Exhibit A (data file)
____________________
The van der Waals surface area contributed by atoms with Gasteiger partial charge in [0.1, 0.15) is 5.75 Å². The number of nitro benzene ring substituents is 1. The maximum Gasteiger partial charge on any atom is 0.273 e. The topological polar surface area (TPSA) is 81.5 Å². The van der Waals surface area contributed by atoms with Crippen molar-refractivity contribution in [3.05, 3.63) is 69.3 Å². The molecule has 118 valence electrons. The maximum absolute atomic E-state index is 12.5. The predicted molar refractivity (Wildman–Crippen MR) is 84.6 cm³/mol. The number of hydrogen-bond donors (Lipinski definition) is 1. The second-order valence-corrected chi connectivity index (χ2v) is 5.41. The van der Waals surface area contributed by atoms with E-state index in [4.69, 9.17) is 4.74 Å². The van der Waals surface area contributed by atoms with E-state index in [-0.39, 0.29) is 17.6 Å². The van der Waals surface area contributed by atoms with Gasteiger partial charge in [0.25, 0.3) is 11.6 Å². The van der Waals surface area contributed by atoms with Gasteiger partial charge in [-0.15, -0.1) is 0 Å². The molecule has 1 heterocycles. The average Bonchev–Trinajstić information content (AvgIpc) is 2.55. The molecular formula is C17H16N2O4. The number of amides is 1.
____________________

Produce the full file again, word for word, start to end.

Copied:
The van der Waals surface area contributed by atoms with Gasteiger partial charge in [0.1, 0.15) is 5.75 Å². The number of nitro benzene ring substituents is 1. The maximum Gasteiger partial charge on any atom is 0.273 e. The topological polar surface area (TPSA) is 81.5 Å². The van der Waals surface area contributed by atoms with Crippen molar-refractivity contribution in [3.05, 3.63) is 69.3 Å². The molecule has 118 valence electrons. The maximum absolute atomic E-state index is 12.5. The predicted molar refractivity (Wildman–Crippen MR) is 84.6 cm³/mol. The number of hydrogen-bond donors (Lipinski definition) is 1. The second-order valence-corrected chi connectivity index (χ2v) is 5.41. The van der Waals surface area contributed by atoms with E-state index in [4.69, 9.17) is 4.74 Å². The van der Waals surface area contributed by atoms with E-state index in [-0.39, 0.29) is 17.6 Å². The van der Waals surface area contributed by atoms with Gasteiger partial charge in [0.25, 0.3) is 11.6 Å². The van der Waals surface area contributed by atoms with Gasteiger partial charge in [-0.15, -0.1) is 0 Å². The molecule has 1 heterocycles. The average Bonchev–Trinajstić information content (AvgIpc) is 2.55. The molecular formula is C17H16N2O4. The number of amides is 1.